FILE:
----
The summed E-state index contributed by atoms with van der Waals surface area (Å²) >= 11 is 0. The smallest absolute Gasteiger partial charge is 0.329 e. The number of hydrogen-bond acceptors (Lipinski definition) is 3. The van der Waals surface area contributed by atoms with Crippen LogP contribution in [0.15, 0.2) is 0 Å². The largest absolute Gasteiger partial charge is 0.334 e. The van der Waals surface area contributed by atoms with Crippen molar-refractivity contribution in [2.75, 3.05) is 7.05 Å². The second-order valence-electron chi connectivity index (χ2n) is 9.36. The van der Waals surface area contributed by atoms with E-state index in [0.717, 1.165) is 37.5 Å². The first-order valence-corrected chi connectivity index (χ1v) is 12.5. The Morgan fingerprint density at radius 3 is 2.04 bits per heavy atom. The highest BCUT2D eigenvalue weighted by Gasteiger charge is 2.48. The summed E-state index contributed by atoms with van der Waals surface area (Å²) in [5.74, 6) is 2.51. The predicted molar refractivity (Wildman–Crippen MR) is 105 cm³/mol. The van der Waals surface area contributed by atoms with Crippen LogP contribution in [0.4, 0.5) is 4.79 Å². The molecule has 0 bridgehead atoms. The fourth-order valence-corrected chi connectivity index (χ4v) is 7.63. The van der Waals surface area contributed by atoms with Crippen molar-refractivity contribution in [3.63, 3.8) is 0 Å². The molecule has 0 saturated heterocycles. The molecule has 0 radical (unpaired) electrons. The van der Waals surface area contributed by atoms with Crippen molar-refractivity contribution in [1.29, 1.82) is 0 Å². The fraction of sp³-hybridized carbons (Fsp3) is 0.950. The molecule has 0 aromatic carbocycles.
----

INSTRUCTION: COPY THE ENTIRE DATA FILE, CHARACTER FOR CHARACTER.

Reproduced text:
The summed E-state index contributed by atoms with van der Waals surface area (Å²) >= 11 is 0. The smallest absolute Gasteiger partial charge is 0.329 e. The number of hydrogen-bond acceptors (Lipinski definition) is 3. The van der Waals surface area contributed by atoms with Crippen LogP contribution in [0.15, 0.2) is 0 Å². The largest absolute Gasteiger partial charge is 0.334 e. The van der Waals surface area contributed by atoms with Crippen molar-refractivity contribution in [2.75, 3.05) is 7.05 Å². The second-order valence-electron chi connectivity index (χ2n) is 9.36. The van der Waals surface area contributed by atoms with E-state index in [0.717, 1.165) is 37.5 Å². The first-order valence-corrected chi connectivity index (χ1v) is 12.5. The Morgan fingerprint density at radius 3 is 2.04 bits per heavy atom. The highest BCUT2D eigenvalue weighted by Gasteiger charge is 2.48. The summed E-state index contributed by atoms with van der Waals surface area (Å²) in [5.74, 6) is 2.51. The predicted molar refractivity (Wildman–Crippen MR) is 105 cm³/mol. The van der Waals surface area contributed by atoms with Crippen LogP contribution in [0.4, 0.5) is 4.79 Å². The molecule has 0 bridgehead atoms. The fourth-order valence-corrected chi connectivity index (χ4v) is 7.63. The van der Waals surface area contributed by atoms with Crippen molar-refractivity contribution in [3.63, 3.8) is 0 Å². The molecule has 0 saturated heterocycles. The molecule has 0 radical (unpaired) electrons. The van der Waals surface area contributed by atoms with Crippen molar-refractivity contribution in [1.29, 1.82) is 0 Å². The fraction of sp³-hybridized carbons (Fsp3) is 0.950. The molecule has 0 aromatic carbocycles.